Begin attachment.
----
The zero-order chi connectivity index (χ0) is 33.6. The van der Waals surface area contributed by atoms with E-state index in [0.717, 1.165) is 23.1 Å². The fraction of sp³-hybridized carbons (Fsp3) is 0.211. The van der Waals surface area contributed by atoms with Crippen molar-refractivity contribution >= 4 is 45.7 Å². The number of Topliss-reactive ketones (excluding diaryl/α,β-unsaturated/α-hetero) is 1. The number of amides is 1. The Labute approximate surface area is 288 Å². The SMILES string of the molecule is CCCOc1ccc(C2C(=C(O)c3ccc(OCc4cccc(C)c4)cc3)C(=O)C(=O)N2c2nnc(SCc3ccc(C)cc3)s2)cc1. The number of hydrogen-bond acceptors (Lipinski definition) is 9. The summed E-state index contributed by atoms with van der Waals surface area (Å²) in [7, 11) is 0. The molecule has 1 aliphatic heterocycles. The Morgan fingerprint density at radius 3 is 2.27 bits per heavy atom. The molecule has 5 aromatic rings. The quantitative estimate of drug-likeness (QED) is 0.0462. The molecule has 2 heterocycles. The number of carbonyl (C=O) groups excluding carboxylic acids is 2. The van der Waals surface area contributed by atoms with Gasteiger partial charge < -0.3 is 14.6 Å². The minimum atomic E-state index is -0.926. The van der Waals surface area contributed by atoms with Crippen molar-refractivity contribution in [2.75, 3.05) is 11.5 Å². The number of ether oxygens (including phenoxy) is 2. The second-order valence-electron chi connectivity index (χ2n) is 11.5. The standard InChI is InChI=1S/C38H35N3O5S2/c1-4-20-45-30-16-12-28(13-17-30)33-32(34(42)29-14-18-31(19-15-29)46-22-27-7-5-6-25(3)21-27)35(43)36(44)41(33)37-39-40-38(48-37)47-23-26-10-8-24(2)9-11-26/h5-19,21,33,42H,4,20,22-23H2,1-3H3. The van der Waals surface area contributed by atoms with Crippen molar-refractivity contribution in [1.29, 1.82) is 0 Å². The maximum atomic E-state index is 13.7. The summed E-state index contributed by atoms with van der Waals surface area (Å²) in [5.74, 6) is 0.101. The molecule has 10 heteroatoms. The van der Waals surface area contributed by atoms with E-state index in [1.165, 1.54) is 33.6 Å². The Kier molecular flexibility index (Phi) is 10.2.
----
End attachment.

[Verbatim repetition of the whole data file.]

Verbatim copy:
The zero-order chi connectivity index (χ0) is 33.6. The van der Waals surface area contributed by atoms with E-state index in [0.717, 1.165) is 23.1 Å². The fraction of sp³-hybridized carbons (Fsp3) is 0.211. The van der Waals surface area contributed by atoms with Crippen molar-refractivity contribution >= 4 is 45.7 Å². The number of Topliss-reactive ketones (excluding diaryl/α,β-unsaturated/α-hetero) is 1. The number of amides is 1. The Labute approximate surface area is 288 Å². The SMILES string of the molecule is CCCOc1ccc(C2C(=C(O)c3ccc(OCc4cccc(C)c4)cc3)C(=O)C(=O)N2c2nnc(SCc3ccc(C)cc3)s2)cc1. The number of hydrogen-bond acceptors (Lipinski definition) is 9. The summed E-state index contributed by atoms with van der Waals surface area (Å²) in [7, 11) is 0. The molecule has 1 aliphatic heterocycles. The Morgan fingerprint density at radius 3 is 2.27 bits per heavy atom. The molecule has 5 aromatic rings. The quantitative estimate of drug-likeness (QED) is 0.0462. The molecule has 2 heterocycles. The number of carbonyl (C=O) groups excluding carboxylic acids is 2. The van der Waals surface area contributed by atoms with Gasteiger partial charge < -0.3 is 14.6 Å². The minimum atomic E-state index is -0.926. The van der Waals surface area contributed by atoms with Crippen molar-refractivity contribution in [2.75, 3.05) is 11.5 Å². The number of ether oxygens (including phenoxy) is 2. The second-order valence-electron chi connectivity index (χ2n) is 11.5. The standard InChI is InChI=1S/C38H35N3O5S2/c1-4-20-45-30-16-12-28(13-17-30)33-32(34(42)29-14-18-31(19-15-29)46-22-27-7-5-6-25(3)21-27)35(43)36(44)41(33)37-39-40-38(48-37)47-23-26-10-8-24(2)9-11-26/h5-19,21,33,42H,4,20,22-23H2,1-3H3. The van der Waals surface area contributed by atoms with Crippen molar-refractivity contribution in [1.29, 1.82) is 0 Å². The maximum atomic E-state index is 13.7. The summed E-state index contributed by atoms with van der Waals surface area (Å²) in [5.74, 6) is 0.101. The molecule has 10 heteroatoms. The van der Waals surface area contributed by atoms with E-state index in [1.165, 1.54) is 33.6 Å². The Kier molecular flexibility index (Phi) is 10.2.